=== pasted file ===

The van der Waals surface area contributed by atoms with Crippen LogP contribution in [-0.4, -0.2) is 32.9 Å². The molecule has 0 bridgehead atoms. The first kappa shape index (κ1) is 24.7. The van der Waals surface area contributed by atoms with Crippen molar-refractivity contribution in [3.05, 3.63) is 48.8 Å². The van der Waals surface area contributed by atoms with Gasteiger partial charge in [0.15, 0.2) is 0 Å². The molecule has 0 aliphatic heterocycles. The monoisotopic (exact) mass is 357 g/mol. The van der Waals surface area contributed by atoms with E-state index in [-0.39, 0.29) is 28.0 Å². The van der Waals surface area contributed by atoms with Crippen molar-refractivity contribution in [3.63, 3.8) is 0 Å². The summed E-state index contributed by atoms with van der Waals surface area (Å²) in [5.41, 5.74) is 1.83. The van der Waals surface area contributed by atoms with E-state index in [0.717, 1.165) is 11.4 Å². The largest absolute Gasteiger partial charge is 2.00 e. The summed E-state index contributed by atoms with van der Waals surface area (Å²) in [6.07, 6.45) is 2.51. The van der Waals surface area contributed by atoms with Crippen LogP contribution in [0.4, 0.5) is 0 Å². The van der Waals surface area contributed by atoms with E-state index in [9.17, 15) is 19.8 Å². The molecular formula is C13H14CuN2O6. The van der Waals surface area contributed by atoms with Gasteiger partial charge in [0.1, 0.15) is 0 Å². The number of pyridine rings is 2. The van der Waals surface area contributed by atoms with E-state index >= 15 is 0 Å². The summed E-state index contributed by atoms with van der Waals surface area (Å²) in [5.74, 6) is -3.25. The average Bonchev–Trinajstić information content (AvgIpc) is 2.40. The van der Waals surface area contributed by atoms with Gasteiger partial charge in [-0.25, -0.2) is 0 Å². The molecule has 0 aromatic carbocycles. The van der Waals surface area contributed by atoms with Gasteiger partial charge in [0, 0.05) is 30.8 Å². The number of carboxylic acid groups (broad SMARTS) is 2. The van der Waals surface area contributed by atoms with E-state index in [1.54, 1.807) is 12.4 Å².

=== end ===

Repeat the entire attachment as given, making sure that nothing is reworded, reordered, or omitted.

The van der Waals surface area contributed by atoms with Crippen LogP contribution in [-0.4, -0.2) is 32.9 Å². The molecule has 0 bridgehead atoms. The first kappa shape index (κ1) is 24.7. The van der Waals surface area contributed by atoms with Crippen molar-refractivity contribution in [3.05, 3.63) is 48.8 Å². The van der Waals surface area contributed by atoms with Gasteiger partial charge in [0.15, 0.2) is 0 Å². The molecule has 0 aliphatic heterocycles. The monoisotopic (exact) mass is 357 g/mol. The van der Waals surface area contributed by atoms with E-state index in [-0.39, 0.29) is 28.0 Å². The van der Waals surface area contributed by atoms with Crippen molar-refractivity contribution in [3.63, 3.8) is 0 Å². The summed E-state index contributed by atoms with van der Waals surface area (Å²) in [5.41, 5.74) is 1.83. The van der Waals surface area contributed by atoms with E-state index in [0.717, 1.165) is 11.4 Å². The largest absolute Gasteiger partial charge is 2.00 e. The summed E-state index contributed by atoms with van der Waals surface area (Å²) in [6.07, 6.45) is 2.51. The van der Waals surface area contributed by atoms with Crippen LogP contribution in [0.4, 0.5) is 0 Å². The van der Waals surface area contributed by atoms with E-state index in [9.17, 15) is 19.8 Å². The molecular formula is C13H14CuN2O6. The van der Waals surface area contributed by atoms with Gasteiger partial charge in [0.1, 0.15) is 0 Å². The number of pyridine rings is 2. The van der Waals surface area contributed by atoms with E-state index >= 15 is 0 Å². The summed E-state index contributed by atoms with van der Waals surface area (Å²) in [5.74, 6) is -3.25. The average Bonchev–Trinajstić information content (AvgIpc) is 2.40. The van der Waals surface area contributed by atoms with Gasteiger partial charge in [-0.25, -0.2) is 0 Å². The molecule has 0 aromatic carbocycles. The van der Waals surface area contributed by atoms with Gasteiger partial charge in [0, 0.05) is 30.8 Å². The number of carboxylic acid groups (broad SMARTS) is 2. The van der Waals surface area contributed by atoms with E-state index in [1.54, 1.807) is 12.4 Å².